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Movie InfoLoosely based on a true story, director Jon S. Baird's Cass traces the evolution of one individual from an infant with slim prospects to one of the most respected and feared individuals in the United Kingdom. Nonso Alonzie stars as the title character, who begins life as a Jamaican baby bereft of his parents, but promptly witnesses his fate and future turn an unexpected corner with his adoption by an elderly Caucasian couple. Pummeled mercilessly and bullied with racist taunts as a boy, Cass instinctively takes matters into his own hands and thus discovers a source of power and control, in violent action, that he never knew he possessed. Eventually, however, this path comes back to bite him via a assassination attempt against him, that is - mercifully - unsuccessful. In time, Cass reaches a fork in the road, and must choose between continuing to embrace the violence that has shaped and colored his life, or opting for more controlled and thoughtful approach to conflict. ~ Nathan Southern, Rovi … More
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Critic Reviews for Cass
Though the narrative is saggy and you feel there's nowhere left to go after the first hour, a much-needed dash of class from Jon S Baird's direction helps lift 'Cass' above its oft-reactionary genre brethren.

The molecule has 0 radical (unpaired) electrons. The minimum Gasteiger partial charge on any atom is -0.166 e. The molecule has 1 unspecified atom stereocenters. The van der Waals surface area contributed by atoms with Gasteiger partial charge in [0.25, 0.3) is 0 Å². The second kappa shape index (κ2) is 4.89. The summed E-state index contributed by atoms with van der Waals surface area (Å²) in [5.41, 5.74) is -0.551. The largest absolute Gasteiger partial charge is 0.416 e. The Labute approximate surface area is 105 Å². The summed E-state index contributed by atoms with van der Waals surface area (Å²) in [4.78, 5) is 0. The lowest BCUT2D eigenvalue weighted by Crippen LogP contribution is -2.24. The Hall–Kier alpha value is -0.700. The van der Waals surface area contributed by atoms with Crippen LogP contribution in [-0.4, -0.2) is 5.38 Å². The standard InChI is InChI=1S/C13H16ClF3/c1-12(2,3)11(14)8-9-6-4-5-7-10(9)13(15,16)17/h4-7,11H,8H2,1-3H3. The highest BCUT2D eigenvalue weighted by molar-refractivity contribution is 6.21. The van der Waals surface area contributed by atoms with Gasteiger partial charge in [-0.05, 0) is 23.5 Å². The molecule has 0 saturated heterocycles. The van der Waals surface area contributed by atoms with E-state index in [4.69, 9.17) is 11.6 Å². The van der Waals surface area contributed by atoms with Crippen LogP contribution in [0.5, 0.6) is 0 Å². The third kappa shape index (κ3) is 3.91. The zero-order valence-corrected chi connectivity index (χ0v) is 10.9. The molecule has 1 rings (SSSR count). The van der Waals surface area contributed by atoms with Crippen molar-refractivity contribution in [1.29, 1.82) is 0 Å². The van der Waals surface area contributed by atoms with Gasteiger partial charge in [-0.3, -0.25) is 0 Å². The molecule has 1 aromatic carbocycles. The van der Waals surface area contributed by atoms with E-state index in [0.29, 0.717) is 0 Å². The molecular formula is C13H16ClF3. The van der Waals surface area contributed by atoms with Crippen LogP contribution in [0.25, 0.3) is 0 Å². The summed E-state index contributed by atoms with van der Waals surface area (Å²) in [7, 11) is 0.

The film's repetitive structure never quite resolves into something we can properly engage with, especially when a somewhat heavy-handed message rears its head.
This is an engaging, well made and sharply written British drama that is definitely worth seeing. Great soundtrack too.
There isn't, in fact, a single off-key performance in what is otherwise an ordinary film.
When Anozie isn't delivering a tired voiceover about honour on the terraces, we're treated to rubbish fights, feeble dialogue and mockney accents. Dreadful.
What follows is your standard footy ruck saga - stabbings, jail, love of a good woman.
A mature take on this most contentious of issues, and quite possibly the best film on the subject in 20 years.
It is a bit better than many recent lipsmacking movies on similar subjects... but there's still the same self-serving, self-sentimentalising macho nonsense.
Inanimate dialogue and plodding pacing don't give the talented cast much to work with, and the camera is directed with all the grace of a pub brawl at closing time.
Cass has more heart than your average hooligan flick, but it's a clumsy, compromised film, hamstrung by its own redemptive structure and too infatuated with its protagonist to take an objective point of view.
A fair effort which does nothing to beat it's way out of a crowded genre.
Audience Reviews for Cass
It may not be directed by Nick Love, but apart from the racial element, this could have easily have been one of Love's films. Whilst it's based on a true story, we have seen it all before, the racial qualities bring out the unique story for Cass being brought up by white parents, but all in all it's another story of football violence.More
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